So, I am a bit late on writing a this-is-some-stuff-I-wrote-that’s-eligible-for-awards post, but that was on purpose: I was waiting for Up And Coming: Works by the 2016 Campbell-Eligible Authors to be available. And it is, now. For FREE. You can download it until March 31.
By the way, if you just want to read a huge collection of short stories and don’t care about awards, this is the anthology for you. There are more than 200 stories in it, written by writers who are in either their first or second year of eligibility for Campbell Award for Best New Writer, which is typically awarded at the same time as the Hugo Awards, though it’s not technically one of the Hugo Awards. Up and Coming is one million words of prose in a single book. That’s like 10 doorstopper-length fantasy or sci-fi epics right there. And it’s free, to make it easier for potential Campbell voters track down work by eligible writers.
I have a guest post up at the Tesseracts 18 blog on the story seed for my vampire story “The Harsh Light of Morning” in Tesseracts 18: Wrestling With Gods — here’s a brief excerpt. The whole post can be seen here.
It’s funny how an idea can get stuck in your mind and stay there.
For me, the concept of what a symbol is wasn’t something I bothered thinking about until two separate times in my life. One, watching Fright Night in high school. Two, trying to understand what a theatre prof in university meant when he went on a tangent about the difference between a metaphor and a symbol.
But first: some backstory.
Vampires have always creeped me out. I do enjoy the fun recent incarnations (hello Angel, Blade, et. al.) but when you get right down to it, at their core they speak to a certain dread — usually, that people are prey.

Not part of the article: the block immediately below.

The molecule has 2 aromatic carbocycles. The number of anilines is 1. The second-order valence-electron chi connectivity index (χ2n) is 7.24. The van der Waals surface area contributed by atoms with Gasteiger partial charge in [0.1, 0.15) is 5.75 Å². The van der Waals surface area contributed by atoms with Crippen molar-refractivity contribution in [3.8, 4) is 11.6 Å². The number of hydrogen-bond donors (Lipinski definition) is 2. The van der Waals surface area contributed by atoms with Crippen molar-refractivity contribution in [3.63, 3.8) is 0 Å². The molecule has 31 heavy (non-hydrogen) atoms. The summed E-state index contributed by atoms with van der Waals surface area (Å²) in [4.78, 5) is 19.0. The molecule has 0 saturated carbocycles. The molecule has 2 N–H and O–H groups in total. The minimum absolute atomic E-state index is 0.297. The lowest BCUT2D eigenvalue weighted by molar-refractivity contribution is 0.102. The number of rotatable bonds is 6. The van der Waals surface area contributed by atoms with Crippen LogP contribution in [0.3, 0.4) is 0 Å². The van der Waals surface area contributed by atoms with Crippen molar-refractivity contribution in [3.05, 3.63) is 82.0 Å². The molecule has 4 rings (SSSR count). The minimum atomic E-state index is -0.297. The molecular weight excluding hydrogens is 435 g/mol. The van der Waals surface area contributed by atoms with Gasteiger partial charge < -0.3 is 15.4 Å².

But there is always hope — folklore gives us tools to strike back at the monster. The sign of the cross is one of them. A powerful symbol of Christ, and therefore, of good; it can drive back the vampire, an incarnation of evil if there ever was one.
Full post here.
I was invited by Mary Pletsch (with whom I have the honour of sharing a table of contents with in Kneeling in the Silver Light and Wrestling With Gods) to write a guest post at The Fictorians, on the subject of writing conflict in fiction.
Here’s a little bit of what I had to say:
Don’t say what you mean: writing conflict through dialogue
There are a lot of ways to express conflict through dialogue in a scene, but it can be very effective – and a lot of fun – if it isn’t done openly.
People (and characters) hate conflict. They usually do everything they can to avoid it, unless they’re devoid of empathy. But readers… they love conflict. It makes for great dialogue, exciting scenes, and a plot that keeps moving.
If you like speculative fiction that grapples with faith, religion and spirituality, and want to get it for a steal, there’s a sale on right now for Tesseracts 18: Wrestling With Gods. On Feb. 2 on Amazon, you can get it for 99 cents for the Kindle edition, readable on a Kindle or through the Kindle app.
Feb. 2 is also the date of the online table of contents reveal via Facebook. Janice Shoults from EDGE Publishing explains: “This is a very informal event where you can drop by and post a question, and learn more about the stories that are in this anthology. Authors will be there on and off during the day to take your questions about their stories, and about faith in science fiction. Everyone who posts will be entered into a draw.”
Although Tesseracts Eighteen: Wresting with Gods won’t be officially released in print until March 2015, you can buy it for your Kindle on Amazon as of today.
If your thoughts are taking on a spiritual bent at this time of year — or if they do as a matter of course, anyway — take a look at this anthology of speculative fiction that explores belief, faith and religion.
The beautiful cover was also revealed today. Fantastic stuff.
There will be more to come on the Tesseracts Eighteen: Wrestling With Gods anthology in the new year, with interviews and more. Stay tuned for more details. But if you can’t wait to read the stories and (unlike me) have a Kindle , you’re in luck.